SANTO DOMINGO, Dominican Republic (AP) —President Danilo Medina signed a law creating a path to citizenship for people of Haitian descent born in the Caribbean country.
Legislators approved the law following an international outcry over a court’s ruling in September that people born in the Dominican Republic to illegal migrants were not automatically entitled to citizenship, basically rendering thousands of people stateless.
Human rights groups say the new law doesn’t go far enough, noting it applies only to those who are registered with the government. Medina signed the law on Friday.
The Senate gave final legislative approval two days earlier, with all 26 lawmakers present in the Senate chamber voting for the bill during an emergency session. The measure was introduced by Medina’s administration and the lower house unanimously passed it a week earlier.
Medina submitted the bill after an international outcry erupted over a ruling last year by the country’s Constitutional Court allowing the government to strip the citizenship of thousands of people born to migrants living illegally in the country.
Rights groups estimate about 200,000 people could lose their citizenship, nearly all of them of Haitian descent. But the government maintained that only 24,000 people would be affected, with some 13,000 of them of Haitian ancestry.
The court’s ruling aggravated longstanding tensions between the Dominican Republic and Haiti, which share the island of Hispaniola. Both countries withdrew their ambassadors at one stage.
Anibal de Castro, the Dominican Republic’s ambassador to the U.S., praised the president and the country’s lawmakers for their swift action in approving the legislation.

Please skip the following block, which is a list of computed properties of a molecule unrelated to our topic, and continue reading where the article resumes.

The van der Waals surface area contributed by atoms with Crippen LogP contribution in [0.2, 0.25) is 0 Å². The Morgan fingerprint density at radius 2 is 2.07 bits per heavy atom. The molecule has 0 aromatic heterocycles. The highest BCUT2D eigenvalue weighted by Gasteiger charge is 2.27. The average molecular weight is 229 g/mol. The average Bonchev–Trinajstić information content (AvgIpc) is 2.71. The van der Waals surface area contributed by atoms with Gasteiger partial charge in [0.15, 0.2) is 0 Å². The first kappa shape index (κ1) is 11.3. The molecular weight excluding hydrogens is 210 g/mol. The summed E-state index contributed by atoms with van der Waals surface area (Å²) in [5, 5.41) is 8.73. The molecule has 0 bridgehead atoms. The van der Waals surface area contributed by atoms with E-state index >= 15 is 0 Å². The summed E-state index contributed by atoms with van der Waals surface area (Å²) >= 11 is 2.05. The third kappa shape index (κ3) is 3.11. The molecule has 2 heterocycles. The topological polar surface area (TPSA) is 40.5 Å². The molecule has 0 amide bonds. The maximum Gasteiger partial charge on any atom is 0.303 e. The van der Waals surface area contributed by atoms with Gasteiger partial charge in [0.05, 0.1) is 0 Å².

“Through this historic legislation, President Danilo Medina fulfilled his commitment to finding a just and equitable solution for undocumented persons, while giving clarity to an outdated system,” de Castro said in a statement.
The legislation seeks to uphold citizenship rights for children born to foreign parents but only those who are registered with the government’s civil registry and who have various identification documents.
Critics of Medina’s bill have noted that many people do not possess those documents or government officials seized them from those who did. They say the legislation will force these people to register as aliens in the land of their birth.
Under the legislation, people without the proper documents but who are able to prove they were born in the Dominican Republic will have a window of 90 days to register for regular immigration status. They can then apply for full citizenship after two years of residency.
Juliana Deguis Pierre, a woman of Haitian descent who has been fighting for her Dominican citizenship, said she hoped the measure achieves what it promises.
The Dominican electoral board, which is responsible for the civil registry, will oversee a public awareness campaign to ensure that people across the country know what the new citizenship rules are.